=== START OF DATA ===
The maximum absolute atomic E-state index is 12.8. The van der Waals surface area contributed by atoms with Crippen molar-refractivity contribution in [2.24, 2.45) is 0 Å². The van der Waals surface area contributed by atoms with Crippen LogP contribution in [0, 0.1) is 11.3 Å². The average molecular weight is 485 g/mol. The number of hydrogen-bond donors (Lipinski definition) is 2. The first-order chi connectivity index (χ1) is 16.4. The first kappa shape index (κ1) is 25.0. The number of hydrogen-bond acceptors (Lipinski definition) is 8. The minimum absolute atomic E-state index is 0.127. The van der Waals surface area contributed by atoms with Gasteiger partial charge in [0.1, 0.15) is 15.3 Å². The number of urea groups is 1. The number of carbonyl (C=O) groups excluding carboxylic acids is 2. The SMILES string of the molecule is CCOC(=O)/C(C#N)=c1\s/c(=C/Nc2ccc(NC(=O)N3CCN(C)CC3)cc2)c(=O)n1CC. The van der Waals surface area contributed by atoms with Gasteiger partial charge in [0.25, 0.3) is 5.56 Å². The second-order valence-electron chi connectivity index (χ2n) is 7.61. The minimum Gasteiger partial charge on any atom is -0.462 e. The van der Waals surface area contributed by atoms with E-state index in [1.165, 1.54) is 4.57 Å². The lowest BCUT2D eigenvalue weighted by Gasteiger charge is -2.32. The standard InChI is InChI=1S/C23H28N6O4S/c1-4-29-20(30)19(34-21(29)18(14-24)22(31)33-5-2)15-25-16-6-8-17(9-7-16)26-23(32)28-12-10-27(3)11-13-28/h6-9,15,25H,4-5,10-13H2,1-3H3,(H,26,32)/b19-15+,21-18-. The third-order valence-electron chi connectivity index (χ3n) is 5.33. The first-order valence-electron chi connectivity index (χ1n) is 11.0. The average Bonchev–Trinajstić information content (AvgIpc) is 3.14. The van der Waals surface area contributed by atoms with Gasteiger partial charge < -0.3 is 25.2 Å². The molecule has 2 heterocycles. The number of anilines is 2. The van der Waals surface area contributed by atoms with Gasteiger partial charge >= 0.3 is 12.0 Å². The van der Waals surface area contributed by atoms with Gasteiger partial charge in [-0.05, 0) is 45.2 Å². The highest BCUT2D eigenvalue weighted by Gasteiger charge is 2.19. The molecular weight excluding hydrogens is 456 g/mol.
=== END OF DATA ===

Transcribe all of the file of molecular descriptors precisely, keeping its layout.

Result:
The maximum absolute atomic E-state index is 12.8. The van der Waals surface area contributed by atoms with Crippen molar-refractivity contribution in [2.24, 2.45) is 0 Å². The van der Waals surface area contributed by atoms with Crippen LogP contribution in [0, 0.1) is 11.3 Å². The average molecular weight is 485 g/mol. The number of hydrogen-bond donors (Lipinski definition) is 2. The first-order chi connectivity index (χ1) is 16.4. The first kappa shape index (κ1) is 25.0. The number of hydrogen-bond acceptors (Lipinski definition) is 8. The minimum absolute atomic E-state index is 0.127. The van der Waals surface area contributed by atoms with Gasteiger partial charge in [0.1, 0.15) is 15.3 Å². The number of urea groups is 1. The number of carbonyl (C=O) groups excluding carboxylic acids is 2. The SMILES string of the molecule is CCOC(=O)/C(C#N)=c1\s/c(=C/Nc2ccc(NC(=O)N3CCN(C)CC3)cc2)c(=O)n1CC. The van der Waals surface area contributed by atoms with Gasteiger partial charge in [0.25, 0.3) is 5.56 Å². The second-order valence-electron chi connectivity index (χ2n) is 7.61. The minimum Gasteiger partial charge on any atom is -0.462 e. The van der Waals surface area contributed by atoms with E-state index in [1.165, 1.54) is 4.57 Å². The lowest BCUT2D eigenvalue weighted by Gasteiger charge is -2.32. The standard InChI is InChI=1S/C23H28N6O4S/c1-4-29-20(30)19(34-21(29)18(14-24)22(31)33-5-2)15-25-16-6-8-17(9-7-16)26-23(32)28-12-10-27(3)11-13-28/h6-9,15,25H,4-5,10-13H2,1-3H3,(H,26,32)/b19-15+,21-18-. The third-order valence-electron chi connectivity index (χ3n) is 5.33. The first-order valence-electron chi connectivity index (χ1n) is 11.0. The average Bonchev–Trinajstić information content (AvgIpc) is 3.14. The van der Waals surface area contributed by atoms with Gasteiger partial charge < -0.3 is 25.2 Å². The molecule has 2 heterocycles. The number of anilines is 2. The van der Waals surface area contributed by atoms with Gasteiger partial charge >= 0.3 is 12.0 Å². The van der Waals surface area contributed by atoms with Gasteiger partial charge in [-0.05, 0) is 45.2 Å². The highest BCUT2D eigenvalue weighted by Gasteiger charge is 2.19. The molecular weight excluding hydrogens is 456 g/mol.